Many of you will not need to look at the letters page to know of the outrage perpetrated by me on the magazine last month. Many of you lost not a second before raining complaints down upon my head. Some accused me of a crime against all they held dear, others suggested I should spend more time with the family.I remain unrepentant and say to you now what I said to them then: the reason Hector Rebaque was in the Brabham on the cover last month was not (a) because I think he was the greatest man ever to drive for the team, (b) because we mistook him for Piquet or (c) because I am his love-child. What happened was we found the shot of a Brabham we wanted to use for our Brabham story so we used it. End of story. Please.
This is not the first time Rebaque has got me into trouble. In my ,em>Autocar days, I offered beer to the first hack to sneak the great man’s name past the sub-editors and into print. I reckoned without Steve Cropley who simply repeated the bet in his column and claimed his pint.
You will, I am sure, enjoy Jonathan Williams’ tale of driving Steve McQueen’s Porsche 908 at Le Mans in 1970, which doubled as the camera car for McQueen’s eponymously titled film. There is an almost limitless supply of stories from those involved in the making of this film including: how two full-size, radio-controlled Lolas disguised as a Porsche 917 and Ferrari 512S came to be raced remotely up and down the track by bored drivers; how Siffert, in a further attempt to relieve the tedium, staged 911 races around the inside of the hospitality tent and the moment when Derek Bell came around a comer at race speed to find a camera man lying in the middle of the track. Livid, and not a little white-eyed after avoiding this clearly suicidal lensman, Bell drove back to the pits to find McQueen and inform him he had hired a certifiable lunatic. The actor, however, was otherwise engaged at the time; apparently he had gone out to the track with a camera looking for a really dramatic cornering shot…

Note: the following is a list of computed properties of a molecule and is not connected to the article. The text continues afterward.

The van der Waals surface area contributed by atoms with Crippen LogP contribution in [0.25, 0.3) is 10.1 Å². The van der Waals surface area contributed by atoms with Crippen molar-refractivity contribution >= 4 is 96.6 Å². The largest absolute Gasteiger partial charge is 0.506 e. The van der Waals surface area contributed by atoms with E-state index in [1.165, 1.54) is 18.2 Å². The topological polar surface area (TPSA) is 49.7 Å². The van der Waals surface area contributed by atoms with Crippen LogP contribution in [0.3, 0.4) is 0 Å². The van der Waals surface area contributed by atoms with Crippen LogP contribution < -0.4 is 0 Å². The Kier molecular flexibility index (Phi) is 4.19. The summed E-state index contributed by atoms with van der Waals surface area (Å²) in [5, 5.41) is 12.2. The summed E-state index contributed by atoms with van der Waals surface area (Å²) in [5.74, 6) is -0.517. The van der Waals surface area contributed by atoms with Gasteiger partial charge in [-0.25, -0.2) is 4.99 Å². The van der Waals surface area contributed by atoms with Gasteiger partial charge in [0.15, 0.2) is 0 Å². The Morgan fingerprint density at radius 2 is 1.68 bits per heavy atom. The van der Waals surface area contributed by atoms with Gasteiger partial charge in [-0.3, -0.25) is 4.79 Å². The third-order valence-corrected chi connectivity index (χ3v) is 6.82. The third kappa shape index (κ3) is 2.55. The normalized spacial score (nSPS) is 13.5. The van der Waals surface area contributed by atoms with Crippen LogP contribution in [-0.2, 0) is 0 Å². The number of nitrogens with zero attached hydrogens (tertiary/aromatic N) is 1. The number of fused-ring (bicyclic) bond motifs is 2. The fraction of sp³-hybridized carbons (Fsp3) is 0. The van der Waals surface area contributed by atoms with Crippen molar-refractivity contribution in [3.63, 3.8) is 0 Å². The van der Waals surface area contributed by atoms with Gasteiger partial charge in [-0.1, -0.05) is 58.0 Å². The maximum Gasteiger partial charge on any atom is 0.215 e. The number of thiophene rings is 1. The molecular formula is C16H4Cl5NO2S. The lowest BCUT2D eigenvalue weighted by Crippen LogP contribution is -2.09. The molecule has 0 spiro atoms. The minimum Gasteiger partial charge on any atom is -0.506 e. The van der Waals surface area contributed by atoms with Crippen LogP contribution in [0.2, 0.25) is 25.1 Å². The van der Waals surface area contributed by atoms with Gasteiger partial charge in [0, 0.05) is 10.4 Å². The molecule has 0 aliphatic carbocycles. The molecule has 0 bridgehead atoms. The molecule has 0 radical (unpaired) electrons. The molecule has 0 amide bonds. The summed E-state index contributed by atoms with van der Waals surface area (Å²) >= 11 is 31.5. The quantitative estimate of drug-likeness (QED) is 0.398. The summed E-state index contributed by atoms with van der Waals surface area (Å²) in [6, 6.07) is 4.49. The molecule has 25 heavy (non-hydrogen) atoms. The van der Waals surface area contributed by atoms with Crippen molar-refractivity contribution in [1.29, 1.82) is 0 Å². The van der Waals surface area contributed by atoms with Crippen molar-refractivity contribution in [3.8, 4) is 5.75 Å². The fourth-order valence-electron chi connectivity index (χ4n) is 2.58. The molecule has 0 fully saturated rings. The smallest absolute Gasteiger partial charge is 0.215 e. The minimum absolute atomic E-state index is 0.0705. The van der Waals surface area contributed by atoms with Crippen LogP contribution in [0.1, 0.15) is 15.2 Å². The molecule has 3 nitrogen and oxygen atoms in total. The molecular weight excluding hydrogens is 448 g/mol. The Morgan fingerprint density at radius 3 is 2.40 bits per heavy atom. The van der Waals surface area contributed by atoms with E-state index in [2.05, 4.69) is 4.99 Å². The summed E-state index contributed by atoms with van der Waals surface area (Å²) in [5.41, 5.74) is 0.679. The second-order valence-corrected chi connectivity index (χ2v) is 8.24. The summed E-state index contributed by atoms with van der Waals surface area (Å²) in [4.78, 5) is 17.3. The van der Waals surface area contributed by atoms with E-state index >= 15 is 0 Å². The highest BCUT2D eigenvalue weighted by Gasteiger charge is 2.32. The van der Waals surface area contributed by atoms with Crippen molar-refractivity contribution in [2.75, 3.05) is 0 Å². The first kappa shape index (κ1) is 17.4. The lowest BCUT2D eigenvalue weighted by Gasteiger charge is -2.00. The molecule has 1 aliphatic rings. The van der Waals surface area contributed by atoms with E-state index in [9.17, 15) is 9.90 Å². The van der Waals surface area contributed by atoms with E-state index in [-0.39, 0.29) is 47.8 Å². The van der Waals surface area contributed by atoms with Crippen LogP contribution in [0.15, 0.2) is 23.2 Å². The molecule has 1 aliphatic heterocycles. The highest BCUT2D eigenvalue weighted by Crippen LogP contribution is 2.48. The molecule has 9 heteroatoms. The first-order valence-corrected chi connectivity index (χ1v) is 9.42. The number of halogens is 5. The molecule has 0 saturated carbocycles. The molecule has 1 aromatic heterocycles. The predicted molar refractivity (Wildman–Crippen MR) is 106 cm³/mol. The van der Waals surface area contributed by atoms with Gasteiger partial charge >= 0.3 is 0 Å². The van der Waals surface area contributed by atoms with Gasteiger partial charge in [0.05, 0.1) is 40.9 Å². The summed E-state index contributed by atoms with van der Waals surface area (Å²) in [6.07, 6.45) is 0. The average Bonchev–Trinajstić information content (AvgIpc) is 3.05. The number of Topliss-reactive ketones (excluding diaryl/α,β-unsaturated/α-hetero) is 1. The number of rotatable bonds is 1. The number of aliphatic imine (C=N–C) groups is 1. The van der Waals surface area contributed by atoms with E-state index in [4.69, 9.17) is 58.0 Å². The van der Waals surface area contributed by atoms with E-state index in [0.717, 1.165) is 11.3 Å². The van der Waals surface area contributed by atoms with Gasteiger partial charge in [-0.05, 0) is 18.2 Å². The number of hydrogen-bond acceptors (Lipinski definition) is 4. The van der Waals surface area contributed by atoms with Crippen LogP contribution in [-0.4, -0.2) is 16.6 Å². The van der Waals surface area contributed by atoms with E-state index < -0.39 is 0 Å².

The muttering about the identity of the D-Type in our Le Mans supplement has started. As our story makes clear, and is so often the case with old racers, no one doubts that not much of the original car survives. What is beyond doubt is that a number of essential components remain and that no other has a better claim to being the ’55 winner. Critically, its FIA papers give its chassis number as XKD505 – that of the winner of the tragic race. It may not have all its original parts but I, for one, do not doubt it has kept its identity.